Shiites march after Iraq bomb
NAJAF, Iraq -- An angry crowd gathered in the streets of the holy city of Najaf as funerals were held for three bodyguards killed in a bomb attack outside the home of one of Iraq's top clerics.
At least 2,000 Shiite Muslims followed behind the wooden coffins, with many of them carrying posters of Ayatollah Mohammed Saeed al-Hakim who was slightly wounded in the neck in Sunday's bombing.
Some blamed supporters of rival Shiite leader Moqtada al Sadr for the attack at a Shiite spiritual center about 161 kilometers (100 miles) south of Baghdad. (Full story)
Sadr has criticized the U.S. occupation of Iraq and refused to join the coalition-backed Governing Council.
"This was Moqtada al Sadr. His people did it,'' 60-year-old Muslim Radii, told Reuters. "Now there will be revenge. The only way to stop this is for the people of Najaf to stop it. We will have to form our own militia.''
Sadr's group has denied responsibility for the bombing.
Supreme Council for the Islamic Revolution in Iraq (SCIRI), one of the country's main Shiite groups, said it was the target of the attack, Reuters reported.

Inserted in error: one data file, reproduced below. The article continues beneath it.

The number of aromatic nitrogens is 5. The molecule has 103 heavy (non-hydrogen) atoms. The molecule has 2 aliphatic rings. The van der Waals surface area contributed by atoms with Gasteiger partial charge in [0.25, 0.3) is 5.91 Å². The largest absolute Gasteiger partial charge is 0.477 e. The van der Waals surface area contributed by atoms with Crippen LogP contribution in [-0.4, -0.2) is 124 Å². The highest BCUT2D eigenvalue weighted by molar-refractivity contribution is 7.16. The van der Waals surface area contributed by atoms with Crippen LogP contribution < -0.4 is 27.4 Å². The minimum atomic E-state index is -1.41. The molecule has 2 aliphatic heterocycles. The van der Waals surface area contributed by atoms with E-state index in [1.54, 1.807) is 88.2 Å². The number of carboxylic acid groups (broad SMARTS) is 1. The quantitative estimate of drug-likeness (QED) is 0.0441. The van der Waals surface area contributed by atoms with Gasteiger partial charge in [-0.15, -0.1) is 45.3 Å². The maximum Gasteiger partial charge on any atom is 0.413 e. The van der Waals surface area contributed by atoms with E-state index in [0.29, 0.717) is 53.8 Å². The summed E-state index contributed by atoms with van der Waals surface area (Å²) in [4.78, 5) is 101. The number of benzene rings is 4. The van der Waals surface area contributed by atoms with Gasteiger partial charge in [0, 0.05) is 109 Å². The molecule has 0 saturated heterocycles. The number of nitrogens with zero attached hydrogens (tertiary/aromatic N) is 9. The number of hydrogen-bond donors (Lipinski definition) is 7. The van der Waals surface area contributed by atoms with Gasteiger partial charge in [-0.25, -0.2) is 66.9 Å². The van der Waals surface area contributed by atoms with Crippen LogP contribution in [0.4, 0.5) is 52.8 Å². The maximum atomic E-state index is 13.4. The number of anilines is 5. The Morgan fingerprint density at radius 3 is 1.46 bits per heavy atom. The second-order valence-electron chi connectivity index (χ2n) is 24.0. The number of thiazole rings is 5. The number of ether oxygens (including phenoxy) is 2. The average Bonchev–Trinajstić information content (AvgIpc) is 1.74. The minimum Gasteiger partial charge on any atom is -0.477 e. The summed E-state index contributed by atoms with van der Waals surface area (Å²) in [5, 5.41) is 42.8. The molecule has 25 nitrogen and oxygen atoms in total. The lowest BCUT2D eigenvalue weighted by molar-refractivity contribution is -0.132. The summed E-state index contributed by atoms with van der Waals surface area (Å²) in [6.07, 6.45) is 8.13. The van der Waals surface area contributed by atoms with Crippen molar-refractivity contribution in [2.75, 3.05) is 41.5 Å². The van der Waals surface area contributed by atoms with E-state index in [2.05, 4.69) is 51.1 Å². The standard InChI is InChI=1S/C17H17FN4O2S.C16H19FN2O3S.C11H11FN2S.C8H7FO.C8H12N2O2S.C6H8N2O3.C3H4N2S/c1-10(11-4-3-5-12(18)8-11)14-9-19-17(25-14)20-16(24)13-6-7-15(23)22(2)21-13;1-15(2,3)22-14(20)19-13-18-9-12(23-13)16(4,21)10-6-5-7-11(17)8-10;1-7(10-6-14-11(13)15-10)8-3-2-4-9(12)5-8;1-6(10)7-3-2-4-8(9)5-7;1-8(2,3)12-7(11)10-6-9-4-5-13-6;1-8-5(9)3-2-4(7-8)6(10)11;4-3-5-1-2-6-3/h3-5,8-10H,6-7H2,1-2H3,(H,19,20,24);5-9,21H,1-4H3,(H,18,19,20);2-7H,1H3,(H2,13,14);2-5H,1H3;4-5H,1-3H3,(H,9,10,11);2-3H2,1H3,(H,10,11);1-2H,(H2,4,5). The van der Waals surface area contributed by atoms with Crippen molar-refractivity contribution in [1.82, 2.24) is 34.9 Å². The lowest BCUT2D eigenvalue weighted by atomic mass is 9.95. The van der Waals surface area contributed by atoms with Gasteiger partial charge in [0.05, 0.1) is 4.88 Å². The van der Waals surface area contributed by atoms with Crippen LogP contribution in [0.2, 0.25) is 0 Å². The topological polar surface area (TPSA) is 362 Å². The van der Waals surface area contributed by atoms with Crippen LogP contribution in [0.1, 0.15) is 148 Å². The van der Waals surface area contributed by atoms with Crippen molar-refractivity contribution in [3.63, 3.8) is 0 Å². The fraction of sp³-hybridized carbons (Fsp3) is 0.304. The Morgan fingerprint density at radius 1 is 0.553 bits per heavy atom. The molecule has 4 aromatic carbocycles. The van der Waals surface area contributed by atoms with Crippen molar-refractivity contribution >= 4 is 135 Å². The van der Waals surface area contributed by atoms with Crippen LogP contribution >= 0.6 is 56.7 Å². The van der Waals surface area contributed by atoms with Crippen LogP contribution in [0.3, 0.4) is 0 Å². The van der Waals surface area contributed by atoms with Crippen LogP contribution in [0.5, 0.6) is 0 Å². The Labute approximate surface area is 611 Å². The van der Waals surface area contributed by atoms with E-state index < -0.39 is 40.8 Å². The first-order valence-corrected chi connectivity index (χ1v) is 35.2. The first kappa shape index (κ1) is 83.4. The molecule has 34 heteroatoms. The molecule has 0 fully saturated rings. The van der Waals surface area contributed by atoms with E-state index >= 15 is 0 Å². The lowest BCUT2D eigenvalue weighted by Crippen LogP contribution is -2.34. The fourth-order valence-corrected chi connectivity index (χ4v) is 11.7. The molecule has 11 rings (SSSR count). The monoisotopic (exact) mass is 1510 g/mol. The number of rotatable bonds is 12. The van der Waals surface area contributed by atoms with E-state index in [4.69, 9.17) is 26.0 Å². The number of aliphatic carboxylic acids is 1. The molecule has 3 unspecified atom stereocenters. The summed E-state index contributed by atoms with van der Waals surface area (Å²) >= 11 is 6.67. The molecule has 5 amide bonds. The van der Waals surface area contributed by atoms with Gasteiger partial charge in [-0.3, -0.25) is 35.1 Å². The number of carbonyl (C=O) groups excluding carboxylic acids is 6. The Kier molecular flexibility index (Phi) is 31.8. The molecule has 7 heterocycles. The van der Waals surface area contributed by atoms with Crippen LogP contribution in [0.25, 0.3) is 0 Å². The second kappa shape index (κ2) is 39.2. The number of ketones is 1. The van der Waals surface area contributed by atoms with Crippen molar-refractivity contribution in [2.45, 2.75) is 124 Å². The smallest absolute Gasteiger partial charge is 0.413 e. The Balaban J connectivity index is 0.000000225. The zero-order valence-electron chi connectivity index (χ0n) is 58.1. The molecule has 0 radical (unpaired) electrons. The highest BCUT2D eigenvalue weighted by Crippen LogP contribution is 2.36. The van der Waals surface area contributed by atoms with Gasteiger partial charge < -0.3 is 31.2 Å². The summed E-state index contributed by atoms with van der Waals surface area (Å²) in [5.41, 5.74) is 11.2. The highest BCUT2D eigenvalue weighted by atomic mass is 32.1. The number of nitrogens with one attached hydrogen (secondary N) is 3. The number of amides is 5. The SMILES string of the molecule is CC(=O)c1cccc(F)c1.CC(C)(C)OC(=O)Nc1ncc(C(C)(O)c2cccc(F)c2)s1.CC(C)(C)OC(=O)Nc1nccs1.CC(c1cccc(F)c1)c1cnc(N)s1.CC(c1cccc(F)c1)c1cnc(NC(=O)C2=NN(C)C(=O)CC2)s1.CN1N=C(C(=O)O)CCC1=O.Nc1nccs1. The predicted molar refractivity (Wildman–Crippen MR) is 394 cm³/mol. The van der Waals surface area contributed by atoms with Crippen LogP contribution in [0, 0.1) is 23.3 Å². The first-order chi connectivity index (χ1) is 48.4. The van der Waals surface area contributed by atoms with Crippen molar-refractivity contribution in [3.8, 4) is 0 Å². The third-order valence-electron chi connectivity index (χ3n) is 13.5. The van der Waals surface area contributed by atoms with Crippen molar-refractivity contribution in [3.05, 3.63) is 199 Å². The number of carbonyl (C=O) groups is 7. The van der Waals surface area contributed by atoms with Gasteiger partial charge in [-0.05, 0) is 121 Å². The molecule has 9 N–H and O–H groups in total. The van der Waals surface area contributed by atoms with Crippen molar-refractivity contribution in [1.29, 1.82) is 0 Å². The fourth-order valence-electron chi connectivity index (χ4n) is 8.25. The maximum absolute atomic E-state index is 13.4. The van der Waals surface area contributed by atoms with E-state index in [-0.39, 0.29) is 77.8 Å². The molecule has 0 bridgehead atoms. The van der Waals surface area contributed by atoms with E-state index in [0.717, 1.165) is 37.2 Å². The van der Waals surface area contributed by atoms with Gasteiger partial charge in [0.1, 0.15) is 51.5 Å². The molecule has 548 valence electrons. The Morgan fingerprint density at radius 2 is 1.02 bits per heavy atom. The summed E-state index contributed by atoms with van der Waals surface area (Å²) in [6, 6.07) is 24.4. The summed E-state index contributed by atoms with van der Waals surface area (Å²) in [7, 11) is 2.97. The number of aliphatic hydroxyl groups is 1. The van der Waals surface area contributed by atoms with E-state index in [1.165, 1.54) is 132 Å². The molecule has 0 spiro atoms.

Hakim is the uncle of SCIRI leader Ayatollah Mohammed Baqer al-Hakim.
The blast killed two guards outside the building and a worker inside the office and 10 people -- mostly pedestrians -- were wounded, one seriously, a spokesman for the ayatollah told CNN.
Hakim, who has had contact with U.S. officials since before the U.S.-led war in Iraq, was walking through a hallway when the blast went off and received minor injuries from glass shards, his spokesman said.
The spokesman said an explosive device had detonated inside a gas canister that had been left outside an office where the ayatollah's son was working.
The home is about half a mile south of the Imam Ali Mosque, a site sacred to Shiites around the world. Ali was the son-in-law of the prophet Muhammad and the first leader of the Shiite community.
The spokesman also said that the ayatollah and his followers hold the U.S. military responsible for maintaining security in Najaf and therefore hold the Americans indirectly responsible for the attack.
Iraqi police said Hakim apparently received a death threat last week, but did not report it to police.
The spokesman confirmed the death threat, and said the ayatollah and other leading Iraqi religious figures in Najaf had received threats telling them that they must leave Najaf or be killed.
Meanwhile in Beirut, the Shiite Muslim guerrilla group Hizbollah -- which is on a U.S. list of "terrorist'' groups -- condemned the bomb attack as a "very serious development," Reuters reported.
"This incident must be met with harsh condemnation from all religious scholars and the community. And a strong message must be sent to these criminals and whoever is behind them,'' Hizbollah leader Sheikh Hassan Nasrallah said in a statement.